Efficient analysis of very large amounts of raw data for peptide identification and protein quantification is a principal challenge in mass spectrometry (MS)-based proteomics. Here we describe MaxQuant, an integrated suite of algorithms specifically developed for high-resolution, quantitative MS data. Using correlation analysis and graph theory, MaxQuant detects peaks, isotope clusters and stable amino acid isotope-labeled (SILAC) peptide pairs as three-dimensional objects in m/z, elution time and signal intensity space. By integrating multiple mass measurements and correcting for linear and nonlinear mass offsets, we achieve mass accuracy in the p.p.b. range, a sixfold increase over standard techniques. We increase the proportion of identified fragmentation spectra to 73% for SILAC peptide pairs via unambiguous assignment of isotope and missed-cleavage state and individual mass precision. MaxQuant automatically quantifies several hundred thousand peptides per SILAC-proteome experiment and allows statistically robust identification and quantification of >4,000 proteins in mammalian cell lysates.
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        Global, in vivo, and site-specific phosphorylation dynamics in signaling networks.

        Cell signaling mechanisms often transmit information via posttranslational protein modifications, most importantly reversible protein phosphorylation. Here we develop and apply a general mass spectrometric technology for identification and quantitation of phosphorylation sites as a function of stimulus, time, and subcellular location. We have detected 6,600 phosphorylation sites on 2,244 proteins and have determined their temporal dynamics after stimulating HeLa cells with epidermal growth factor (EGF) and recorded them in the Phosida database. Fourteen percent of phosphorylation sites are modulated at least 2-fold by EGF, and these were classified by their temporal profiles. Surprisingly, a majority of proteins contain multiple phosphorylation sites showing different kinetics, suggesting that they serve as platforms for integrating signals. In addition to protein kinase cascades, the targets of reversible phosphorylation include ubiquitin ligases, guanine nucleotide exchange factors, and at least 46 different transcriptional regulators. The dynamic phosphoproteome provides a missing link in a global, integrative view of cellular regulation.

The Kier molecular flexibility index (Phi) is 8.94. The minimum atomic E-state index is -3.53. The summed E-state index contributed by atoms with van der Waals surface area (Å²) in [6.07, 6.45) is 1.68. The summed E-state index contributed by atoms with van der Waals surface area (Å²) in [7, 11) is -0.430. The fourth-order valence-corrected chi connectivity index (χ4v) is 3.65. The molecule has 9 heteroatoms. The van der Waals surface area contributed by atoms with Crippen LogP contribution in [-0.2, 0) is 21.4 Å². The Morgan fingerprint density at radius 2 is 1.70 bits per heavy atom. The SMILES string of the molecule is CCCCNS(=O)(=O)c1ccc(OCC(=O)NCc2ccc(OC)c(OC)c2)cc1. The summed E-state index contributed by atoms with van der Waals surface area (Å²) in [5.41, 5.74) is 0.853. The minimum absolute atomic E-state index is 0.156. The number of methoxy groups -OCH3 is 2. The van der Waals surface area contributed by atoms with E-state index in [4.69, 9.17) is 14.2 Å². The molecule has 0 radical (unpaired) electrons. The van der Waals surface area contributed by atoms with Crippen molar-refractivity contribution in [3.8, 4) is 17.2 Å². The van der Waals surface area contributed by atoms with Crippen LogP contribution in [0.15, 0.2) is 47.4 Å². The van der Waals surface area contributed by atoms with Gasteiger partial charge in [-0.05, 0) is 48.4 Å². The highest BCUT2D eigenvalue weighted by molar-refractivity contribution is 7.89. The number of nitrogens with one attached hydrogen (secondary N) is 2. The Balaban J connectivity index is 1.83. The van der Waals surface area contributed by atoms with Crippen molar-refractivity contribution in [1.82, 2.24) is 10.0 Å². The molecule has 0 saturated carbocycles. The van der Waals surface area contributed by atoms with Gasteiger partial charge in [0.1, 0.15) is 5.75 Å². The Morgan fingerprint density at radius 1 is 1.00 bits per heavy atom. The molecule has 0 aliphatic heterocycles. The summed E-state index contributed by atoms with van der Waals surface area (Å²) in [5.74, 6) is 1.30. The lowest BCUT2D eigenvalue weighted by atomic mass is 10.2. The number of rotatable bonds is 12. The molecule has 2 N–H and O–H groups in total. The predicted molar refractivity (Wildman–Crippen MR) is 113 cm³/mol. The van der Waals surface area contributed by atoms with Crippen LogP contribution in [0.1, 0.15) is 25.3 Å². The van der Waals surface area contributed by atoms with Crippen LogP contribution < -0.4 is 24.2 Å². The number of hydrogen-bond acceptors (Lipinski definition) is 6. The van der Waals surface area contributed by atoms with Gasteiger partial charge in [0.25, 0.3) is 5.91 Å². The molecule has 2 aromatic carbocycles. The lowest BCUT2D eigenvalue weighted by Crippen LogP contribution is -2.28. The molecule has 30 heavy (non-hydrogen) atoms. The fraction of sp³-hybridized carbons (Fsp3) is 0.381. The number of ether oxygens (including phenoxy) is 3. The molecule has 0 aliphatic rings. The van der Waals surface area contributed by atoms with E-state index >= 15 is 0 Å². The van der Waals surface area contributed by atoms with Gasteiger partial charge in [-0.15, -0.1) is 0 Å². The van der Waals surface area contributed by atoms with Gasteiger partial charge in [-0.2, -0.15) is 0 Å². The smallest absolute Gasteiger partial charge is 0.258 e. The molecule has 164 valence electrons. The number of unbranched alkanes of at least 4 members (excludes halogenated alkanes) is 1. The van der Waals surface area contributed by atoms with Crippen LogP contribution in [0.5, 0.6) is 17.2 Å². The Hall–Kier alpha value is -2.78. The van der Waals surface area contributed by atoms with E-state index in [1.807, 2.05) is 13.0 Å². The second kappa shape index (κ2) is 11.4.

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          Cellular signaling by fibroblast growth factor receptors.